For decades, ever since Martin Luther King Jr. was murdered in Memphis, commemorating his birthday anniversary has always been occasion, formally and informally, for reprising his most famous speech given 50 years ago this year, and rightly so. For many of us who are not African American, that was a transformative speech, sending us down a path that we had not previously imagined ourselves going. On the annual commemoration, we also are reintroduced to his quietly powerful 1963 Letter from Birmingham Jail. These words deserve the attention they receive.
But we rarely hear about some of his other words. Those words were widely hated when he gave them because they stepped outside the boundaries of the civil rights role that America's powers-that-be had granted to him. They wanted and still want us to forget the full name of the 1963 event where he declared, "I have a dream." It was the "March on Washington for Jobs and Freedom." It wasn't just breaking the color line as important as that was. Dr. King had a broad view of what America was and should be. And he spoke to that vision repeatedly. It can be seen in his labor speeches, like the one he gave to the state convention of the Illinois AFL-CIO on Oct. 7, 1965:
"The labor movement was the principal force that transformed misery and despair into hope and progress. Out of its bold struggles, economic and social reform gave birth to unemployment insurance, old-age pensions, government relief for the destitute and, above all, new wage levels that meant not mere survival but a tolerable life. The captains of industry did not lead this transformation; they resisted it until they were overcome. When in the thirties the wave of union organization crested over the nation, it carried to secure shores not only itself but the whole society."
His broad vision can be seen in the speeches about Vietnam he gave on Feb. 25, 1967, at the Hilton Hotel in Los Angeles, and the one he delivered on April 4, 1967, at the Riverside
Baptist Church in Manhattan.
These were costly speeches for him. When he said in Los Angeles that “I oppose the war in Vietnam because I love America,” he angered many who had hailed his leadership in the civil rights movement, including members of the NAACP who felt he was seeking to merge the antiwar movement with the civil rights movement. Others, including heavyweights in the media, criticized him for going beyond his supposedly acceptable role in American politics. In other words, he was “uppity.” Didn’t know “his place.” How dare this black man speak out against the war? There remain today many who believe people of color have no business engaging in certain conversations.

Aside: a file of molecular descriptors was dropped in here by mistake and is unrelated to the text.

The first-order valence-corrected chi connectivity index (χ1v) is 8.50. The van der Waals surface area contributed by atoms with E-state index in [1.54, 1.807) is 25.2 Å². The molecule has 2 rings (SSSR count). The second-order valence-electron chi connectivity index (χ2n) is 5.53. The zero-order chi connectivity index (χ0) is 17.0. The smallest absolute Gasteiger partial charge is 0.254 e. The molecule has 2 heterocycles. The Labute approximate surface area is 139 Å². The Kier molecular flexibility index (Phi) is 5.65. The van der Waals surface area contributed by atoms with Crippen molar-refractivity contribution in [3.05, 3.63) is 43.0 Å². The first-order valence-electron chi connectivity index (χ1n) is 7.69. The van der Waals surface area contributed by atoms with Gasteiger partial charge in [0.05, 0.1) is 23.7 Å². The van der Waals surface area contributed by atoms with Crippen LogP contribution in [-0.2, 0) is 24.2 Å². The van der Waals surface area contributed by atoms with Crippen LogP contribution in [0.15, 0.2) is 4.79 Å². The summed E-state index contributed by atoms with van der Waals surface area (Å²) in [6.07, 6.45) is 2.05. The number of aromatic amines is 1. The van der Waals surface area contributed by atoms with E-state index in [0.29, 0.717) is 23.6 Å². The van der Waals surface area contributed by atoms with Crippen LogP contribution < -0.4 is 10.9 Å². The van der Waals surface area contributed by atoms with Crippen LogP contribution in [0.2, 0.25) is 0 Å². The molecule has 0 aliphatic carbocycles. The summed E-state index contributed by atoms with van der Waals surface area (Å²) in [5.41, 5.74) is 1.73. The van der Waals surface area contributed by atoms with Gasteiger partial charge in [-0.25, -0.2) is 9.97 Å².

While the February 1967 speech deals specifically with Vietnam, it is filled with the universal, timeless ideals with which King always framed his words, including these:
Poverty, urban problems and social progress generally are ignored when the guns of war become a national obsession. When it is not our security that is at stake, but questionable and vague commitments to reactionary regimes, values disintegrate into foolish and adolescent slogans.Happy birthday, Dr. King. We miss your voice. May we never lose your clarity of vision and may we ever emulate your fearless willingness to speak out against injustice. Let us never remain silent based on whether what must be said is safe, or expedient, or politic, or popular.
It is estimated that we spend $322,000 for each enemy we kill, while we spend in the so-called war on poverty in America only about $53 for each person classified as "poor. And much of that 53 dollars goes for salaries of people who are not poor. We have escalated the war in Viet Nam and de-escalated the skirmish against poverty. It challenges the imagination to contemplate what lives we could transform if we were to cease killing.